The data for July retail sales won’t be published until Thursday, August 15 at 8:30 ET. However, there are hints that spending in the third quarter, while not weak, will be down from the second quarter, but maybe not significantly.
For July, exceptionally hot weather and the week around the July 4 holiday observance probably drove demand for seasonal merchandise such clothing, outdoor gear, and home appliances like fans and air conditioners. The pick up in home sales in prior months also could have stimulated demand for new furnishings and appliances. Although the first weekend in August hosted the bulk of the back-to-school sales tax holidays in 2019, there were a couple in July that may have helped at the margins for clothing and electronics.
July was also the start of the vacation season. Consumers may have opted to drive. If gasoline prices were on the decline in the month, it is also typical of the time of year and should be accounted for by seasonal adjustment factors. So there could be a mild upside for the dollar value of gasoline sales if consumers were out on the road.
Another factor that may increase the dollar value of gasoline sales in July is gasoline tax increases in 12 states as of July 1. Most are a small two cents or less, but three large states had heftier increases. Illinois was up 19 cents, Ohio 10.5 cents, and California 5.6 cents per gallon. Plus, Virginia increased gas taxes by 7.6 cents per gallon along the Interstate 81 route.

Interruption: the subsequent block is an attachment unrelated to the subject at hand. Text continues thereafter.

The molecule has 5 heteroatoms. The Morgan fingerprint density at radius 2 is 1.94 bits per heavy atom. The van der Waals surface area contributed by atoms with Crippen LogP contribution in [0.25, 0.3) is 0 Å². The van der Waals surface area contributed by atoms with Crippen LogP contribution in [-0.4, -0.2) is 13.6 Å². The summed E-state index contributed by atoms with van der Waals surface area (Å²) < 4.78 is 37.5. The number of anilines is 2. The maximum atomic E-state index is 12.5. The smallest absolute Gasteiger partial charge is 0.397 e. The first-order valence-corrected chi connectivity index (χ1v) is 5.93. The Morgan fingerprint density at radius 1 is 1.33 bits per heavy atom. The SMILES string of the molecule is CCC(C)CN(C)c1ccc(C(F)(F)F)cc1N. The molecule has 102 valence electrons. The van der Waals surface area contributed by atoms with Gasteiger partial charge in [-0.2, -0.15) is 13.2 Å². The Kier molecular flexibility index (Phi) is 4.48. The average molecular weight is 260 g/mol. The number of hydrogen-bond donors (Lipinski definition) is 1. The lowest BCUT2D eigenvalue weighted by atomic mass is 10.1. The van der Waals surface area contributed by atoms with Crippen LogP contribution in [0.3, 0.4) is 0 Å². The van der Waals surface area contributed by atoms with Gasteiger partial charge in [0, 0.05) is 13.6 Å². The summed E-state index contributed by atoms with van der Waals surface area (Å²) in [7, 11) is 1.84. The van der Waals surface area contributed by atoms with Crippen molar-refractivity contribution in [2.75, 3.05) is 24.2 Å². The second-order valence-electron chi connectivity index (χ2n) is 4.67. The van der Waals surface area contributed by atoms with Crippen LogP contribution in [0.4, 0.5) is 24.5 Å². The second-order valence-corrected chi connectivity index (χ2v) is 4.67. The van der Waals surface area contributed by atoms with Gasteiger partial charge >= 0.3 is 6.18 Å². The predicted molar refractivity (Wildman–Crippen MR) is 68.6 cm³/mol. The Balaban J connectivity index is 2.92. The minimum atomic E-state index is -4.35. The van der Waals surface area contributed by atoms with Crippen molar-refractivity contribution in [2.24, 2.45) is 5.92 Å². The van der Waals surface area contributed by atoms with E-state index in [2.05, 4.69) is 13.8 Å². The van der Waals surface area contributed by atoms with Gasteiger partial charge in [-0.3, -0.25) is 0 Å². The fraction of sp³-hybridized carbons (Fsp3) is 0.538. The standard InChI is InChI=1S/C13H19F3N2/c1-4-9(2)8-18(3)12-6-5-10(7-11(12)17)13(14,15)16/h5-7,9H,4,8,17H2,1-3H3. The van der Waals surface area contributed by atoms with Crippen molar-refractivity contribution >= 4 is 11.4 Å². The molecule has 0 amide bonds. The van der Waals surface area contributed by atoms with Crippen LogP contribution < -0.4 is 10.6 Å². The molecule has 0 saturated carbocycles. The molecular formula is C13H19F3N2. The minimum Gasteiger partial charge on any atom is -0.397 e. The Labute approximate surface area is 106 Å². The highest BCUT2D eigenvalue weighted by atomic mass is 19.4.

However, sales of motor vehicle, if still running at a solid pace, were off the jump in sales seen in May. May posted a near-term peak of 17.4 million units (SAAR), slipped to 17.1 million in June, and was down to 16.8 million in July. July also reflected that the balance of sales was up for passenger cars which tend to be lower in price from costlier light trucks.
Less obvious, but possibly visible at the margin were some tax increases on tobacco products. Illinois increased taxes by $1 per pack, California increased it rate to 59.27%, and Vermont instituted a 92% tax on e-cigarettes.
The Redbook weekly comparison of year-over-year changes in retail sales suggest that after a spike higher in the first week in July, sales leveled off to a more moderate pace of gains from a year ago. However, the first days in August through Saturday the 3rd included the majority of the previously mentioned back-to-school sales tax holidays and definitely got a boost from shoppers. That doesn’t include additional sales likely to take place on Sunday the 4th and the extra days in Florida’s 5-day event. There’s still a couple of week long sales tax holiday events to come in a couple of states — Connecticut and Maryland.
Altogether, the numbers for retail activity in July probably won’t suffer a material loss of momentum from June, and could see a little of that linger into August.
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